Vaccination 'protects foetuses in flu outbreaks'

A study has found vaccinating pregnant women against influenza is good for maternal and newborn health.

The randomised, controlled trial, conducted by US and Bangladeshi researchers, found the number of babies born small for gestational age dropped among immunised mothers when there was an outbreak of the virus.

Half of the 340 healthy women studied, all of which were in their third trimester and lived in Bangladesh, were given the pneumococcal vacinne and used as a control group, while the others received protection against flu.

When influenza was in circulation, 25.9 per cent of the infants of women immunised against the virus had a low birth-weight compared with 44.8 per cent of the other babies, while the rate of preterm deliveries was also lower.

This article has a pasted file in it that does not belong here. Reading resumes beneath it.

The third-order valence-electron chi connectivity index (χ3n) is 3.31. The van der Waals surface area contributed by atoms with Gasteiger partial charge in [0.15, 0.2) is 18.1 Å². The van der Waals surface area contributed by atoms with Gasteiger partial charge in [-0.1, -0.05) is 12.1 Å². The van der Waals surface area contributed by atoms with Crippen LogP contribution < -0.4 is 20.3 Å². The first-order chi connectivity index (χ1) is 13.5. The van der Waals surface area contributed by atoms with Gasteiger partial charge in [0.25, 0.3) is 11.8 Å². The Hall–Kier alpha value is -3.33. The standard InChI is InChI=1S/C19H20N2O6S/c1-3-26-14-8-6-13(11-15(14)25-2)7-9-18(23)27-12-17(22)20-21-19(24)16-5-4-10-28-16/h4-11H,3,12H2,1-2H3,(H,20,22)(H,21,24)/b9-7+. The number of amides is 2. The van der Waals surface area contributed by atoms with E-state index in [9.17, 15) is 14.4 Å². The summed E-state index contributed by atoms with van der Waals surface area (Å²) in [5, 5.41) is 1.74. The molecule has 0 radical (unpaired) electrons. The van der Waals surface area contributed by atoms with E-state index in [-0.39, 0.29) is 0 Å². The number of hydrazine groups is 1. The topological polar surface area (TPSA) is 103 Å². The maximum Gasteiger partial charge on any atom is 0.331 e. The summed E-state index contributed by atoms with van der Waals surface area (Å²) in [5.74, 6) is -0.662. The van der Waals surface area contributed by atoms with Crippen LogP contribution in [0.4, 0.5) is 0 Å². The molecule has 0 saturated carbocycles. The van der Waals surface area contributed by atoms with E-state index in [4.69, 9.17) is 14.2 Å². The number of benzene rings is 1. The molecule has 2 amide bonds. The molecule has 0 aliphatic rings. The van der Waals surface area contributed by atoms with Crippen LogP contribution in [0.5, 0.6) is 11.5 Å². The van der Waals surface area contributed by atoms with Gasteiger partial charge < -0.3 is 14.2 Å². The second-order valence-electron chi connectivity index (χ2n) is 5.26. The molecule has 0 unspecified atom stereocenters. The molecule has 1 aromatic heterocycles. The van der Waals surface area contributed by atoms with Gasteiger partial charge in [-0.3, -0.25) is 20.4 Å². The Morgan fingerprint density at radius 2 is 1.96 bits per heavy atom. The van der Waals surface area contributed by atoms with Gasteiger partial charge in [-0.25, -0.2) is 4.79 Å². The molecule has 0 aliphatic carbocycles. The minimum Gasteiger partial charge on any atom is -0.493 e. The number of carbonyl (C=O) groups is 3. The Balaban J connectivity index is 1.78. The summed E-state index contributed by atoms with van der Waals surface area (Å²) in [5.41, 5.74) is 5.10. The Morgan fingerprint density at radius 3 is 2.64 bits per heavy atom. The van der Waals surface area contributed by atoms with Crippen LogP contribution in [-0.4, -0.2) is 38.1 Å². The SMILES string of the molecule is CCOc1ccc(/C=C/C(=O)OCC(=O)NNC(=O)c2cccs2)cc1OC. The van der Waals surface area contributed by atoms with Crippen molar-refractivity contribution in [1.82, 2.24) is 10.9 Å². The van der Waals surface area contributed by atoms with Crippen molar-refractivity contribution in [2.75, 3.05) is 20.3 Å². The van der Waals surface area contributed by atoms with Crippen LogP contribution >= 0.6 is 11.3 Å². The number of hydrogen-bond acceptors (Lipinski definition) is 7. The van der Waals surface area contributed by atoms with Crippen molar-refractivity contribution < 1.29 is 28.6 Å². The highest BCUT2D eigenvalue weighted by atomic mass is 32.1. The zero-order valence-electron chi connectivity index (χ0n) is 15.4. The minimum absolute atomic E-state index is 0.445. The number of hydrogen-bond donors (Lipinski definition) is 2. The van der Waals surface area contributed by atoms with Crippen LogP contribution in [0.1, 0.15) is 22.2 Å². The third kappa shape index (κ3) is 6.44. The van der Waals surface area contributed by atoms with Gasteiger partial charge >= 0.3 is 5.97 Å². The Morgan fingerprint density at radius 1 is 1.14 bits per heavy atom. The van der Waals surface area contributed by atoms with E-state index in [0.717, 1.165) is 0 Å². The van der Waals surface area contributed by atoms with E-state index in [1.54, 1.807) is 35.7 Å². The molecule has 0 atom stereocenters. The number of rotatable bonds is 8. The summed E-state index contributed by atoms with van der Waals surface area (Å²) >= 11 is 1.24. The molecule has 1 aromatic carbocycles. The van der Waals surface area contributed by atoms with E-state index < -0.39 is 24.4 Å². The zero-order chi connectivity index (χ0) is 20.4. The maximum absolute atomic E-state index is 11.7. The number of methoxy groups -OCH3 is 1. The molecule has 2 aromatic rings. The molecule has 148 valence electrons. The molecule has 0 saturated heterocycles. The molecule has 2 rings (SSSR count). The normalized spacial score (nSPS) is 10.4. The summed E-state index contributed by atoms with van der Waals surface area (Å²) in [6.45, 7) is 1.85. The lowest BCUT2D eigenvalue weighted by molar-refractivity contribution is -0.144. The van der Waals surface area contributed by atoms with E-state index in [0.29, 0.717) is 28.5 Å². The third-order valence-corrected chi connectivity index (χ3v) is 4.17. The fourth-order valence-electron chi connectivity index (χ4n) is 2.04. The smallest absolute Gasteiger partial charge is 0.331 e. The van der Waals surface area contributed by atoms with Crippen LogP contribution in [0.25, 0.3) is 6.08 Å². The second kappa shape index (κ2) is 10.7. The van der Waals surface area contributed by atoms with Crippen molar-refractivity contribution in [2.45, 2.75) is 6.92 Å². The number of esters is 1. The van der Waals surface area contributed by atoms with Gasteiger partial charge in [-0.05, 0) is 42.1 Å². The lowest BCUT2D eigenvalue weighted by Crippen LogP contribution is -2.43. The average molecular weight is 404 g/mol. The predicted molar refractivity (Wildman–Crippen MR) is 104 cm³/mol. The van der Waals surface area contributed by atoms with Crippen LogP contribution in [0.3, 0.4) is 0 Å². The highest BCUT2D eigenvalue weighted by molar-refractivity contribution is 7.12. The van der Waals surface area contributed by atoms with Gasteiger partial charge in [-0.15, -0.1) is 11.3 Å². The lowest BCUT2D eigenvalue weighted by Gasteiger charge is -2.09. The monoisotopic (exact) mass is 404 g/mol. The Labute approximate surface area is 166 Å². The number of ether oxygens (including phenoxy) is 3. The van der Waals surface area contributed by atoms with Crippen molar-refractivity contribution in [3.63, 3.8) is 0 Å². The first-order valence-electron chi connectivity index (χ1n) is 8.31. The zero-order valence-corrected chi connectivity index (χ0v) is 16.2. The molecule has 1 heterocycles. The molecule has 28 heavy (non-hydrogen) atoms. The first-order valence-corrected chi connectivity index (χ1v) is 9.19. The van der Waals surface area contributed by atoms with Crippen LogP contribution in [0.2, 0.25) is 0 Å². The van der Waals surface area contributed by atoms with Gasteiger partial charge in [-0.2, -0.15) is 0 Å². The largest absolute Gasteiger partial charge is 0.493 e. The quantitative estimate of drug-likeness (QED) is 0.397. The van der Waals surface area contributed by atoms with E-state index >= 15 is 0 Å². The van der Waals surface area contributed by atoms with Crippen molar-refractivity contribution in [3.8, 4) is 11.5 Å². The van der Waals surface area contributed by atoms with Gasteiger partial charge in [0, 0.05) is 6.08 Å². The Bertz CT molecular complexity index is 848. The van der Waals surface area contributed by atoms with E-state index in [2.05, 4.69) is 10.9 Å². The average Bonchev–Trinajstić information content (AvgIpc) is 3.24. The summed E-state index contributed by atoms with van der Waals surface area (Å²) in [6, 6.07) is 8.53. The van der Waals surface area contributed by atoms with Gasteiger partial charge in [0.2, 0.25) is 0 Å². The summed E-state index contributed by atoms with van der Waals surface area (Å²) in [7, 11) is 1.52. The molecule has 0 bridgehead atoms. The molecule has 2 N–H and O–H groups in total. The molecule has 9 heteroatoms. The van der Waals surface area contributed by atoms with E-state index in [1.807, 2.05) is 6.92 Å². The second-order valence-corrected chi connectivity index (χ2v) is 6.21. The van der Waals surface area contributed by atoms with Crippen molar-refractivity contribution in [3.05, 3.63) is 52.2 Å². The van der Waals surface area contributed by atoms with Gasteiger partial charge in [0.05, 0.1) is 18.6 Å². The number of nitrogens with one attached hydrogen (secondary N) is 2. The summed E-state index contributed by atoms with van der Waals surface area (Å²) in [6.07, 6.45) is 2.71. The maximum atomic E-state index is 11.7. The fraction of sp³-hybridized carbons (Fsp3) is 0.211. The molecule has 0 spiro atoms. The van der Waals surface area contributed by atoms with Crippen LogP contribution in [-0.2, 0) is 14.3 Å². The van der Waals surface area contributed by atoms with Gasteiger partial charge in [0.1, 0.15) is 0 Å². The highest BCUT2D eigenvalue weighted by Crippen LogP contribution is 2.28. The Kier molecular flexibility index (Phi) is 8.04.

However, there was no significant difference between the proportion of children born small for gestational age when flu was dormant.

The study was published in the Canadian Medical Association Journal and comes after research in Malawi that recently featured in the Public Library of Science Medicine showed babies born prematurely in the country have poorer outcomes than babies delivered at full-term.

Preterm children are at risk for growth and developmental delays, the researchers discovered.

Posted by Martine WardADNFCR-2094-ID-801299425-ADNFCR

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